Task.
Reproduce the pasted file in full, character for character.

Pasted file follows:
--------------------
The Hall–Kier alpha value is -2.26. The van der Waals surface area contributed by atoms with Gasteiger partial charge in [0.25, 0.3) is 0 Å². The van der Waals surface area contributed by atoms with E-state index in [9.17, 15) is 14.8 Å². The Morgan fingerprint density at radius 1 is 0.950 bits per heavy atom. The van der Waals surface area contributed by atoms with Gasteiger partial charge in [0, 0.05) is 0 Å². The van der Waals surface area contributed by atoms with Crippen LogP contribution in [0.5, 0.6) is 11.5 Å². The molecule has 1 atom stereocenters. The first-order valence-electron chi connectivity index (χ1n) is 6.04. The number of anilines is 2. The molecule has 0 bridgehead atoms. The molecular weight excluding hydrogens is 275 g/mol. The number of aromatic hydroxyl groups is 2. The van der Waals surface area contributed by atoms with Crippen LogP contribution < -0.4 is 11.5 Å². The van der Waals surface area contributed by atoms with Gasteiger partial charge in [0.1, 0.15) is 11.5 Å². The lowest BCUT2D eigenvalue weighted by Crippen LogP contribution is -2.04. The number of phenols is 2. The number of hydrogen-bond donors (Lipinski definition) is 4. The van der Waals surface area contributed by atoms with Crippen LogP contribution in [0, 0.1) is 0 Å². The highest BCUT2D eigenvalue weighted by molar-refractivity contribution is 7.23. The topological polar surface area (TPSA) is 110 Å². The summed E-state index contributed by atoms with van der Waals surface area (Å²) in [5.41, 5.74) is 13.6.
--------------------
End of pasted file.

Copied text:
The Hall–Kier alpha value is -2.26. The van der Waals surface area contributed by atoms with Gasteiger partial charge in [0.25, 0.3) is 0 Å². The van der Waals surface area contributed by atoms with E-state index in [9.17, 15) is 14.8 Å². The Morgan fingerprint density at radius 1 is 0.950 bits per heavy atom. The van der Waals surface area contributed by atoms with Gasteiger partial charge in [0, 0.05) is 0 Å². The van der Waals surface area contributed by atoms with Crippen LogP contribution in [0.5, 0.6) is 11.5 Å². The molecule has 1 atom stereocenters. The first-order valence-electron chi connectivity index (χ1n) is 6.04. The number of anilines is 2. The molecule has 0 bridgehead atoms. The molecular weight excluding hydrogens is 275 g/mol. The number of aromatic hydroxyl groups is 2. The van der Waals surface area contributed by atoms with Crippen LogP contribution < -0.4 is 11.5 Å². The van der Waals surface area contributed by atoms with Gasteiger partial charge in [0.1, 0.15) is 11.5 Å². The lowest BCUT2D eigenvalue weighted by Crippen LogP contribution is -2.04. The number of phenols is 2. The number of hydrogen-bond donors (Lipinski definition) is 4. The van der Waals surface area contributed by atoms with Crippen LogP contribution in [0, 0.1) is 0 Å². The highest BCUT2D eigenvalue weighted by molar-refractivity contribution is 7.23. The topological polar surface area (TPSA) is 110 Å². The summed E-state index contributed by atoms with van der Waals surface area (Å²) in [5.41, 5.74) is 13.6.